Religious Involvement, Moral Community and Social Ecology: New Considerations in the Study of Religion and Reentry

Richard Stansfield, Thomas J. Mowen

Research output: Contribution to journalArticlepeer-review

7 Scopus citations

Abstract

Objectives: To examine the link between an individual’s religious involvement in prison and recidivism and assess how macro-level conditions in the counties to which individuals return shape this relationship. Methods: Using data from 1362 previously incarcerated people, a series of hierarchical generalized linear models are used to examine the extent to which an individual’s religious involvement in prison relates to recidivism post-release. We also examine how county-level religious adherence, economic disadvantage, and potential social service assistance directly affect recidivism, and how each shape the relationship between religious involvement and recidivism. Results: Findings show that county-level religious adherence was directly associated with lower recidivism, but individual-level religious involvement was not when assessing recidivism over longer periods of time post-release. Cross-level interactions revealed that county-level resource deprivation conditions the effect of individual religious involvement. Conclusions: Findings have theoretical implications for the study of religion and reentry. Methodologically, failing to account for the religious context of counties, in addition to micro–macro linkages, harms individual level research on religion and reentry.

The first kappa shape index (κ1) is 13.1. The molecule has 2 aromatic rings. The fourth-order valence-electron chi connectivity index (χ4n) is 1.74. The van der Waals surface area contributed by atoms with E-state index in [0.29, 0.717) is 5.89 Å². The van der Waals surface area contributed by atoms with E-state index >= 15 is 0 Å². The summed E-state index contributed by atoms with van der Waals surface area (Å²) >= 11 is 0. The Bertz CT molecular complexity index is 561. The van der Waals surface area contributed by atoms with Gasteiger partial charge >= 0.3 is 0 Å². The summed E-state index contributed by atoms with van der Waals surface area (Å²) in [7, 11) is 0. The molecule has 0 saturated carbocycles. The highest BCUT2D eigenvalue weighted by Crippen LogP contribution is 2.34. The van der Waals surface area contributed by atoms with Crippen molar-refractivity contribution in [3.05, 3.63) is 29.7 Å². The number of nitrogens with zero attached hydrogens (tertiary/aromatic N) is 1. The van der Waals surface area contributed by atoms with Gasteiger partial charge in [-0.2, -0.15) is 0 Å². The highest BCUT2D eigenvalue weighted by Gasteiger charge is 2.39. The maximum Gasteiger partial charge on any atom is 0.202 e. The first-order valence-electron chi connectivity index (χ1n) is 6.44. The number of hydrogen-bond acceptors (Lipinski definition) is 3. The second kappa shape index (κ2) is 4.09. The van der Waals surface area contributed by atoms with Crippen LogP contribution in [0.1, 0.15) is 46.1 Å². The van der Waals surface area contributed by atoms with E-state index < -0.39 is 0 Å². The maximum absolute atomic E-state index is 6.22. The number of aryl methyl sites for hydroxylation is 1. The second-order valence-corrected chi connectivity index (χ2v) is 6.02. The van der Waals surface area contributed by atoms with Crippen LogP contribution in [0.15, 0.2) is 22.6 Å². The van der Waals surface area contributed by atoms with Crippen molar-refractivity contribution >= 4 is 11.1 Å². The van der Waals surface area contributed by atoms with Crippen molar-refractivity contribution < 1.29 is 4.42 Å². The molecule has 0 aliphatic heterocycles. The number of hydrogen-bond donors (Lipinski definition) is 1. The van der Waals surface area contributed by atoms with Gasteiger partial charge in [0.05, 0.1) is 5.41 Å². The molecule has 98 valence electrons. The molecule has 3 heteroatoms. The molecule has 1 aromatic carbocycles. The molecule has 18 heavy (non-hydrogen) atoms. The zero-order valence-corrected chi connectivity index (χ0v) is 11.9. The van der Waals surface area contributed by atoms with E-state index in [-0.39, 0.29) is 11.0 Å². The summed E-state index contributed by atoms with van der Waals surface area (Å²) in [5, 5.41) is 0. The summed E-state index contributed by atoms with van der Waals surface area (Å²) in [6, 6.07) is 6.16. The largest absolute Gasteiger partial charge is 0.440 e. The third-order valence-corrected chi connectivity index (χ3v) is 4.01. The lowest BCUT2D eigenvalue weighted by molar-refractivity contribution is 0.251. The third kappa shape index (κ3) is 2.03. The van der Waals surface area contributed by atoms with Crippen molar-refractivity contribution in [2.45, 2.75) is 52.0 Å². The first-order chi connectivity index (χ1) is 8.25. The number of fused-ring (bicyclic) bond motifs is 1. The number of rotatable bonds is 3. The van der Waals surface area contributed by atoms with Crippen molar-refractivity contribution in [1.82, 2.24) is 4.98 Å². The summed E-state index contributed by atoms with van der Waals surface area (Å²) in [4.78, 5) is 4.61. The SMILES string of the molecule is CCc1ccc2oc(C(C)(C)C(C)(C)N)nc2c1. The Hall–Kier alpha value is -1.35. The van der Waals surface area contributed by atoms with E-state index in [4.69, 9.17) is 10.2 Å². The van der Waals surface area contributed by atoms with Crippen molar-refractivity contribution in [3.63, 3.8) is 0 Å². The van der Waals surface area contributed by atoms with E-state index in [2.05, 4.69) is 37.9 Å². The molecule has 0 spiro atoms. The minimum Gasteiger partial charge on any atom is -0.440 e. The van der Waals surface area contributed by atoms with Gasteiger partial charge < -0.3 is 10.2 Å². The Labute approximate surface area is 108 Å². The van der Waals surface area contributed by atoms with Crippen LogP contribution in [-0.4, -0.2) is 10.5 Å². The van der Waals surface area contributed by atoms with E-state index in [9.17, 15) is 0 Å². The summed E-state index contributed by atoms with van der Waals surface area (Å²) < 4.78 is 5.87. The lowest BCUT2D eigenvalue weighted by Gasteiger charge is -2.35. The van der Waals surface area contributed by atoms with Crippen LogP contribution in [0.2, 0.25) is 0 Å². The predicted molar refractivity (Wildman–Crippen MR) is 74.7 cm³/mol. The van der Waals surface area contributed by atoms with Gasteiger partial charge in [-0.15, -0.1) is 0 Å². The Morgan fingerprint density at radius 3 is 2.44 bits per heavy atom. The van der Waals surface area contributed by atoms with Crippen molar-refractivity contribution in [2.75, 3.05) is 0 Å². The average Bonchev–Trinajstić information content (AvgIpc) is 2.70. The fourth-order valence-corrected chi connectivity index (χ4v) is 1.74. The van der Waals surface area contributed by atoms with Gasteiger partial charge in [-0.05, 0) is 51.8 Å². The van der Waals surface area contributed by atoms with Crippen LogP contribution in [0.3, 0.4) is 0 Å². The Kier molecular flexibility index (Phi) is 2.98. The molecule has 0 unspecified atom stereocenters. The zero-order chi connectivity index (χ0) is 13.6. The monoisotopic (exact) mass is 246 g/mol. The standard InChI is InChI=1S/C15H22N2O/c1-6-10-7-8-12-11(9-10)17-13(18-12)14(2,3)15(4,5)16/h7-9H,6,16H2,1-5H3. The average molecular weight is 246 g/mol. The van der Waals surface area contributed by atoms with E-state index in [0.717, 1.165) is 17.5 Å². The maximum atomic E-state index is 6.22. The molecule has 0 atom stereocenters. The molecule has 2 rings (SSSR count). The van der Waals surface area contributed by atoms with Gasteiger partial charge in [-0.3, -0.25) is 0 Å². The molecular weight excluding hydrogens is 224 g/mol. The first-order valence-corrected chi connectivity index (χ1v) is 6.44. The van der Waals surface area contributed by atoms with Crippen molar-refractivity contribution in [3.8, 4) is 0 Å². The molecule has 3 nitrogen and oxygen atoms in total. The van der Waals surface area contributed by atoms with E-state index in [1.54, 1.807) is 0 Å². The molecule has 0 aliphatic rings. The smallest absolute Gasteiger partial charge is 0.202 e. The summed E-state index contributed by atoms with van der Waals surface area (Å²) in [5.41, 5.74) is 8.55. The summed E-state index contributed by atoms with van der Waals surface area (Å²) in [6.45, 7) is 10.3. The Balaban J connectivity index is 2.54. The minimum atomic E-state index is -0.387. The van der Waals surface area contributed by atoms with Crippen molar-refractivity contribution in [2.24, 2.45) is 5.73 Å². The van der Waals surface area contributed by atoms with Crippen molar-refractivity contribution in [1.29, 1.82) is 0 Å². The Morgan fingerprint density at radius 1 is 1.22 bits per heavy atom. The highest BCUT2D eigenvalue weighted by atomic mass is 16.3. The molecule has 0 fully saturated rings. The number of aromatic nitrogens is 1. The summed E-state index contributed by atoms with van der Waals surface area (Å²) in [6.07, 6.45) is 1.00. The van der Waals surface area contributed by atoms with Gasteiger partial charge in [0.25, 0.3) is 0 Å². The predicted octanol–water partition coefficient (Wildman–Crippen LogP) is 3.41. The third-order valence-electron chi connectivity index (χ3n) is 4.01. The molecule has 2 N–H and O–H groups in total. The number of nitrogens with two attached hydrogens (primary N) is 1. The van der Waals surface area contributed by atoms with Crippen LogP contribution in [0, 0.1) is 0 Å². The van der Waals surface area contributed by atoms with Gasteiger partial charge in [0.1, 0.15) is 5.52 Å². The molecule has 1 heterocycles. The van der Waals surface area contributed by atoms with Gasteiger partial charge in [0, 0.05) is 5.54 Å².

Original languageEnglish (US)
Pages (from-to)493-516
Number of pages24
JournalJournal of Quantitative Criminology
Volume35
Issue number3
DOIs
StatePublished - Sep 1 2019

All Science Journal Classification (ASJC) codes

  • Pathology and Forensic Medicine
  • Law

Keywords

  • Moral community
  • Prisoner reentry
  • Recidivism
  • Religiosity
  • Social ecology

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